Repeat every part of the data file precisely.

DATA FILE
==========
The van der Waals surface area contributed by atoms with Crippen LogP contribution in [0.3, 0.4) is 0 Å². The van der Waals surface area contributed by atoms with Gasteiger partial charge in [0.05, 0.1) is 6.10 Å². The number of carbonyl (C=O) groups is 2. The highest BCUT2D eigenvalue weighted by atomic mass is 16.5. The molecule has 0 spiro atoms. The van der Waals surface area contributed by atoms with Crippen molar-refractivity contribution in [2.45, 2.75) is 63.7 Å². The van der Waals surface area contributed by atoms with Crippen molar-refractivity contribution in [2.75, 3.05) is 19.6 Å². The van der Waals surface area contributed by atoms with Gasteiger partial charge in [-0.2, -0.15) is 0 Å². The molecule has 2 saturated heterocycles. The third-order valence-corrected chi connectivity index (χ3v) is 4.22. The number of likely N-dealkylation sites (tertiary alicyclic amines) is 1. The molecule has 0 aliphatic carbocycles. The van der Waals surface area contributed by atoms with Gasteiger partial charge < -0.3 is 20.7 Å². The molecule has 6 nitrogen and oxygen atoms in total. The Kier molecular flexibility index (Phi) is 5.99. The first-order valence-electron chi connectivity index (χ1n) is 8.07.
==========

The van der Waals surface area contributed by atoms with Crippen LogP contribution in [0.3, 0.4) is 0 Å². The van der Waals surface area contributed by atoms with Gasteiger partial charge in [0.05, 0.1) is 6.10 Å². The number of carbonyl (C=O) groups is 2. The highest BCUT2D eigenvalue weighted by atomic mass is 16.5. The molecule has 0 spiro atoms. The van der Waals surface area contributed by atoms with Crippen molar-refractivity contribution in [2.45, 2.75) is 63.7 Å². The van der Waals surface area contributed by atoms with Crippen molar-refractivity contribution in [2.75, 3.05) is 19.6 Å². The van der Waals surface area contributed by atoms with Gasteiger partial charge in [-0.2, -0.15) is 0 Å². The molecule has 2 saturated heterocycles. The third-order valence-corrected chi connectivity index (χ3v) is 4.22. The number of likely N-dealkylation sites (tertiary alicyclic amines) is 1. The molecule has 0 aliphatic carbocycles. The van der Waals surface area contributed by atoms with Gasteiger partial charge < -0.3 is 20.7 Å². The molecule has 6 nitrogen and oxygen atoms in total. The Kier molecular flexibility index (Phi) is 5.99. The first-order valence-electron chi connectivity index (χ1n) is 8.07.